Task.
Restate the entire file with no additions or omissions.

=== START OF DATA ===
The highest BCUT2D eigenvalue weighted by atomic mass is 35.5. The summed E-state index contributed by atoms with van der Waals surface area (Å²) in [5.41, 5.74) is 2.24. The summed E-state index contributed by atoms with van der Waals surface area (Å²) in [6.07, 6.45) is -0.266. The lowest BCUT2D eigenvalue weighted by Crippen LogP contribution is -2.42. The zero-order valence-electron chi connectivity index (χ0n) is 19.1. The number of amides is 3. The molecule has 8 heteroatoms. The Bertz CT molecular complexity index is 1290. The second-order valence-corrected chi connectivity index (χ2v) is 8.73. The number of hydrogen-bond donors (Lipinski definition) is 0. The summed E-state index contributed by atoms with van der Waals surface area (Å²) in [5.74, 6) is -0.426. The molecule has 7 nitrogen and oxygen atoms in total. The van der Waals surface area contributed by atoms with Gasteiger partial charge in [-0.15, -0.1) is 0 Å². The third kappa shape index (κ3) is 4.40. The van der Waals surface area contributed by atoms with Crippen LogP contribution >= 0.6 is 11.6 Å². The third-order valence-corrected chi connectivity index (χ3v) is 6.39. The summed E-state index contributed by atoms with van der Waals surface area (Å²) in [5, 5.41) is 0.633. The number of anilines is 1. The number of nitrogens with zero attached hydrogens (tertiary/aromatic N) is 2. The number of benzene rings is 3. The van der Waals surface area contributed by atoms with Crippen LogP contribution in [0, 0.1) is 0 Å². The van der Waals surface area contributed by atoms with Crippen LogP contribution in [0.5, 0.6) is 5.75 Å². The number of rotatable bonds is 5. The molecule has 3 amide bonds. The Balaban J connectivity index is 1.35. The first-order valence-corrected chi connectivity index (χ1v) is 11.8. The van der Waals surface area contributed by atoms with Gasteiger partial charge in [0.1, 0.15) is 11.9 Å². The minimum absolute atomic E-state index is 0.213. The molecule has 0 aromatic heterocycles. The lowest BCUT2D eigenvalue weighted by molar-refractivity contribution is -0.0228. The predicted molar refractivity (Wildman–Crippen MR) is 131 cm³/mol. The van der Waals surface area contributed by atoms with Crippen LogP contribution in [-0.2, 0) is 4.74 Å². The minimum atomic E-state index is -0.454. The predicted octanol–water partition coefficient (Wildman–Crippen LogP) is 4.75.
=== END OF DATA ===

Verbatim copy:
The highest BCUT2D eigenvalue weighted by atomic mass is 35.5. The summed E-state index contributed by atoms with van der Waals surface area (Å²) in [5.41, 5.74) is 2.24. The summed E-state index contributed by atoms with van der Waals surface area (Å²) in [6.07, 6.45) is -0.266. The lowest BCUT2D eigenvalue weighted by Crippen LogP contribution is -2.42. The zero-order valence-electron chi connectivity index (χ0n) is 19.1. The number of amides is 3. The molecule has 8 heteroatoms. The Bertz CT molecular complexity index is 1290. The second-order valence-corrected chi connectivity index (χ2v) is 8.73. The number of hydrogen-bond donors (Lipinski definition) is 0. The summed E-state index contributed by atoms with van der Waals surface area (Å²) in [5.74, 6) is -0.426. The molecule has 7 nitrogen and oxygen atoms in total. The van der Waals surface area contributed by atoms with Gasteiger partial charge in [-0.15, -0.1) is 0 Å². The third kappa shape index (κ3) is 4.40. The van der Waals surface area contributed by atoms with Crippen LogP contribution >= 0.6 is 11.6 Å². The third-order valence-corrected chi connectivity index (χ3v) is 6.39. The summed E-state index contributed by atoms with van der Waals surface area (Å²) in [5, 5.41) is 0.633. The number of anilines is 1. The number of nitrogens with zero attached hydrogens (tertiary/aromatic N) is 2. The number of benzene rings is 3. The van der Waals surface area contributed by atoms with Crippen LogP contribution in [0, 0.1) is 0 Å². The van der Waals surface area contributed by atoms with Crippen LogP contribution in [0.5, 0.6) is 5.75 Å². The number of rotatable bonds is 5. The molecule has 3 amide bonds. The Balaban J connectivity index is 1.35. The first-order valence-corrected chi connectivity index (χ1v) is 11.8. The van der Waals surface area contributed by atoms with Gasteiger partial charge in [0.1, 0.15) is 11.9 Å². The minimum absolute atomic E-state index is 0.213. The molecule has 0 aromatic heterocycles. The lowest BCUT2D eigenvalue weighted by molar-refractivity contribution is -0.0228. The predicted molar refractivity (Wildman–Crippen MR) is 131 cm³/mol. The van der Waals surface area contributed by atoms with Crippen LogP contribution in [-0.2, 0) is 4.74 Å². The minimum atomic E-state index is -0.454. The predicted octanol–water partition coefficient (Wildman–Crippen LogP) is 4.75.